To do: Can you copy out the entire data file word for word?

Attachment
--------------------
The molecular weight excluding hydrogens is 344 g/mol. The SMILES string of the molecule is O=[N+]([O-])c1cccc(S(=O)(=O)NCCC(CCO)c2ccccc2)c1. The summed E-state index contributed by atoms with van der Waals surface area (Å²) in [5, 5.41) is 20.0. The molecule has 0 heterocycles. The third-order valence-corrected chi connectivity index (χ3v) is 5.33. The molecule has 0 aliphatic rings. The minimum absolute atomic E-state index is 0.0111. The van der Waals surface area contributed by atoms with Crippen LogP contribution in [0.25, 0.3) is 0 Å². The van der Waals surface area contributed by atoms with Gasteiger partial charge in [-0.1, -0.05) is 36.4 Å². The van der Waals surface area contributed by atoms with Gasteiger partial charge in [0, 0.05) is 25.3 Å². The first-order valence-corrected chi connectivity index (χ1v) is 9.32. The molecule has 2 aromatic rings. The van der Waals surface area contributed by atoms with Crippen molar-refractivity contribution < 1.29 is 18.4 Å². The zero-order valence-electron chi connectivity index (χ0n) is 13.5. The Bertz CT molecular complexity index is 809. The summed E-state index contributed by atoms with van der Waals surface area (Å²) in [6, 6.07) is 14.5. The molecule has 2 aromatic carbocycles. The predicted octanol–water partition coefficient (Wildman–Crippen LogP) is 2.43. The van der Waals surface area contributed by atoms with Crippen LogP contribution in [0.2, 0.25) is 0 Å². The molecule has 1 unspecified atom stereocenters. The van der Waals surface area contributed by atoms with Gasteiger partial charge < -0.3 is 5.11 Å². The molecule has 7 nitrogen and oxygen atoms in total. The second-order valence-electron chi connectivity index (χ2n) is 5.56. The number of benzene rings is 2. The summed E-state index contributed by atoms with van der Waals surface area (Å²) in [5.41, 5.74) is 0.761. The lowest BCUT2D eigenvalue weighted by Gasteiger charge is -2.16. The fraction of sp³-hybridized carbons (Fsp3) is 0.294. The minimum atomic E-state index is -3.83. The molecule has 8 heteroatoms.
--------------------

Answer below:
The molecular weight excluding hydrogens is 344 g/mol. The SMILES string of the molecule is O=[N+]([O-])c1cccc(S(=O)(=O)NCCC(CCO)c2ccccc2)c1. The summed E-state index contributed by atoms with van der Waals surface area (Å²) in [5, 5.41) is 20.0. The molecule has 0 heterocycles. The third-order valence-corrected chi connectivity index (χ3v) is 5.33. The molecule has 0 aliphatic rings. The minimum absolute atomic E-state index is 0.0111. The van der Waals surface area contributed by atoms with Crippen LogP contribution in [0.25, 0.3) is 0 Å². The van der Waals surface area contributed by atoms with Gasteiger partial charge in [-0.1, -0.05) is 36.4 Å². The van der Waals surface area contributed by atoms with Gasteiger partial charge in [0, 0.05) is 25.3 Å². The first-order valence-corrected chi connectivity index (χ1v) is 9.32. The molecule has 2 aromatic rings. The van der Waals surface area contributed by atoms with Crippen molar-refractivity contribution < 1.29 is 18.4 Å². The zero-order valence-electron chi connectivity index (χ0n) is 13.5. The Bertz CT molecular complexity index is 809. The summed E-state index contributed by atoms with van der Waals surface area (Å²) in [6, 6.07) is 14.5. The molecule has 2 aromatic carbocycles. The predicted octanol–water partition coefficient (Wildman–Crippen LogP) is 2.43. The van der Waals surface area contributed by atoms with Crippen LogP contribution in [0.2, 0.25) is 0 Å². The molecule has 1 unspecified atom stereocenters. The van der Waals surface area contributed by atoms with Gasteiger partial charge < -0.3 is 5.11 Å². The molecule has 7 nitrogen and oxygen atoms in total. The second-order valence-electron chi connectivity index (χ2n) is 5.56. The number of benzene rings is 2. The summed E-state index contributed by atoms with van der Waals surface area (Å²) in [5.41, 5.74) is 0.761. The lowest BCUT2D eigenvalue weighted by Gasteiger charge is -2.16. The fraction of sp³-hybridized carbons (Fsp3) is 0.294. The minimum atomic E-state index is -3.83. The molecule has 8 heteroatoms.